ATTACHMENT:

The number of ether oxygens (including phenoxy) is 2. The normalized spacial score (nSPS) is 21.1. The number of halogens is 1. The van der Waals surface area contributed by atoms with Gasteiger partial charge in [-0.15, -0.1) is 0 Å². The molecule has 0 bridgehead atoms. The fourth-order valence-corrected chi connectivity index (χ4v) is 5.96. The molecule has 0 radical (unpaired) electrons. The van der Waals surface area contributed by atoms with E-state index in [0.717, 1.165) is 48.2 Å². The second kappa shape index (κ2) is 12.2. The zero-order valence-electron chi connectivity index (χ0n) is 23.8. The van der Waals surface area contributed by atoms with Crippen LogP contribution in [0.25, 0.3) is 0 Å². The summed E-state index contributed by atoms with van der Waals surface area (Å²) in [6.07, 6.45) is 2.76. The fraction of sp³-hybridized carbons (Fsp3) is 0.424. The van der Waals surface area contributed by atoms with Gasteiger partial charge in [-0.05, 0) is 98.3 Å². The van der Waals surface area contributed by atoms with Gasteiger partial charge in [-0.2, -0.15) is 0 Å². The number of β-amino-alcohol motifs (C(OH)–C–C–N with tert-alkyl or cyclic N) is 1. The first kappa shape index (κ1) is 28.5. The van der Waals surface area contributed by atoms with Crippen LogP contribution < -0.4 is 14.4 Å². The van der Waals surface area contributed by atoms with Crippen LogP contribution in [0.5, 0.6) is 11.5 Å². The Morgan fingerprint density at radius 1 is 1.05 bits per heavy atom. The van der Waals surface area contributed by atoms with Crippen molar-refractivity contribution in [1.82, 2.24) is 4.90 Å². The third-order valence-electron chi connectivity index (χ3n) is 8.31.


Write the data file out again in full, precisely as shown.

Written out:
The number of ether oxygens (including phenoxy) is 2. The normalized spacial score (nSPS) is 21.1. The number of halogens is 1. The van der Waals surface area contributed by atoms with Gasteiger partial charge in [-0.15, -0.1) is 0 Å². The molecule has 0 bridgehead atoms. The fourth-order valence-corrected chi connectivity index (χ4v) is 5.96. The molecule has 0 radical (unpaired) electrons. The van der Waals surface area contributed by atoms with E-state index in [0.717, 1.165) is 48.2 Å². The second kappa shape index (κ2) is 12.2. The zero-order valence-electron chi connectivity index (χ0n) is 23.8. The van der Waals surface area contributed by atoms with Crippen LogP contribution in [0.25, 0.3) is 0 Å². The summed E-state index contributed by atoms with van der Waals surface area (Å²) in [6.07, 6.45) is 2.76. The fraction of sp³-hybridized carbons (Fsp3) is 0.424. The van der Waals surface area contributed by atoms with Gasteiger partial charge in [-0.05, 0) is 98.3 Å². The van der Waals surface area contributed by atoms with Gasteiger partial charge in [-0.2, -0.15) is 0 Å². The number of β-amino-alcohol motifs (C(OH)–C–C–N with tert-alkyl or cyclic N) is 1. The first kappa shape index (κ1) is 28.5. The van der Waals surface area contributed by atoms with Crippen LogP contribution < -0.4 is 14.4 Å². The van der Waals surface area contributed by atoms with Crippen LogP contribution in [0.5, 0.6) is 11.5 Å². The Morgan fingerprint density at radius 1 is 1.05 bits per heavy atom. The van der Waals surface area contributed by atoms with Crippen molar-refractivity contribution in [1.82, 2.24) is 4.90 Å². The third-order valence-electron chi connectivity index (χ3n) is 8.31.